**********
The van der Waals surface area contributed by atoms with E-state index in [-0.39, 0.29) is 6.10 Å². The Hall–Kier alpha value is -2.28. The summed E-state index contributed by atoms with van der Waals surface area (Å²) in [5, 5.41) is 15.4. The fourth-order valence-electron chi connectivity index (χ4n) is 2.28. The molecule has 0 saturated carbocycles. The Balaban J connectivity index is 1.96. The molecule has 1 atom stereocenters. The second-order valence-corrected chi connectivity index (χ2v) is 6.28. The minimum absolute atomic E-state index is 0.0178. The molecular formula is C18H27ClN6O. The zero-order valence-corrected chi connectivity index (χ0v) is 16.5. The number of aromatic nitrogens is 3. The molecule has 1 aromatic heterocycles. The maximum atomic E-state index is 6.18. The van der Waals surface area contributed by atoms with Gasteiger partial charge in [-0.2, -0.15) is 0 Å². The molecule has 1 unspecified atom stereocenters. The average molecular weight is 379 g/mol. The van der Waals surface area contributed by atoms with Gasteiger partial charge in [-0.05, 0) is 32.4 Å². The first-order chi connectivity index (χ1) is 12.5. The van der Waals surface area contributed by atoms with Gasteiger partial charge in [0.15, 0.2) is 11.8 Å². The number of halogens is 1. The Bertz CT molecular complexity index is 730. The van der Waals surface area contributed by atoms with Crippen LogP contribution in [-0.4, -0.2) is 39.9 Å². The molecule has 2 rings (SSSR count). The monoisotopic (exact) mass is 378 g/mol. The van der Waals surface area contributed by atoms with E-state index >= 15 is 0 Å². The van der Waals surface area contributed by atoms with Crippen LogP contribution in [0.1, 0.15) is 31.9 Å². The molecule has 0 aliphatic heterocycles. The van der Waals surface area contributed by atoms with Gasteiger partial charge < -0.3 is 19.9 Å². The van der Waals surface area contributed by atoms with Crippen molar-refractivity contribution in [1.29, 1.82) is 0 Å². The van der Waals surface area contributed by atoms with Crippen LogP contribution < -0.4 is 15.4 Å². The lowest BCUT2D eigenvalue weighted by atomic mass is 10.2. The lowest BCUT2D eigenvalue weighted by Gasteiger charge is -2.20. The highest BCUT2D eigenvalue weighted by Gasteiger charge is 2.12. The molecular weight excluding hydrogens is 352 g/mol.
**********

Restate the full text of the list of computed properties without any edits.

The van der Waals surface area contributed by atoms with E-state index in [-0.39, 0.29) is 6.10 Å². The Hall–Kier alpha value is -2.28. The summed E-state index contributed by atoms with van der Waals surface area (Å²) in [5, 5.41) is 15.4. The fourth-order valence-electron chi connectivity index (χ4n) is 2.28. The molecule has 0 saturated carbocycles. The Balaban J connectivity index is 1.96. The molecule has 1 atom stereocenters. The second-order valence-corrected chi connectivity index (χ2v) is 6.28. The minimum absolute atomic E-state index is 0.0178. The molecular formula is C18H27ClN6O. The zero-order valence-corrected chi connectivity index (χ0v) is 16.5. The number of aromatic nitrogens is 3. The molecule has 1 aromatic heterocycles. The maximum atomic E-state index is 6.18. The van der Waals surface area contributed by atoms with Gasteiger partial charge in [-0.2, -0.15) is 0 Å². The molecule has 1 unspecified atom stereocenters. The average molecular weight is 379 g/mol. The van der Waals surface area contributed by atoms with Gasteiger partial charge in [-0.05, 0) is 32.4 Å². The first-order chi connectivity index (χ1) is 12.5. The van der Waals surface area contributed by atoms with Gasteiger partial charge in [0.15, 0.2) is 11.8 Å². The number of halogens is 1. The Bertz CT molecular complexity index is 730. The van der Waals surface area contributed by atoms with Crippen LogP contribution in [-0.4, -0.2) is 39.9 Å². The molecule has 2 rings (SSSR count). The monoisotopic (exact) mass is 378 g/mol. The van der Waals surface area contributed by atoms with E-state index >= 15 is 0 Å². The van der Waals surface area contributed by atoms with Crippen LogP contribution in [0.1, 0.15) is 31.9 Å². The molecule has 0 aliphatic heterocycles. The van der Waals surface area contributed by atoms with Gasteiger partial charge < -0.3 is 19.9 Å². The van der Waals surface area contributed by atoms with Crippen molar-refractivity contribution in [1.29, 1.82) is 0 Å². The van der Waals surface area contributed by atoms with Crippen LogP contribution < -0.4 is 15.4 Å². The lowest BCUT2D eigenvalue weighted by atomic mass is 10.2. The lowest BCUT2D eigenvalue weighted by Gasteiger charge is -2.20. The highest BCUT2D eigenvalue weighted by Gasteiger charge is 2.12. The molecular weight excluding hydrogens is 352 g/mol.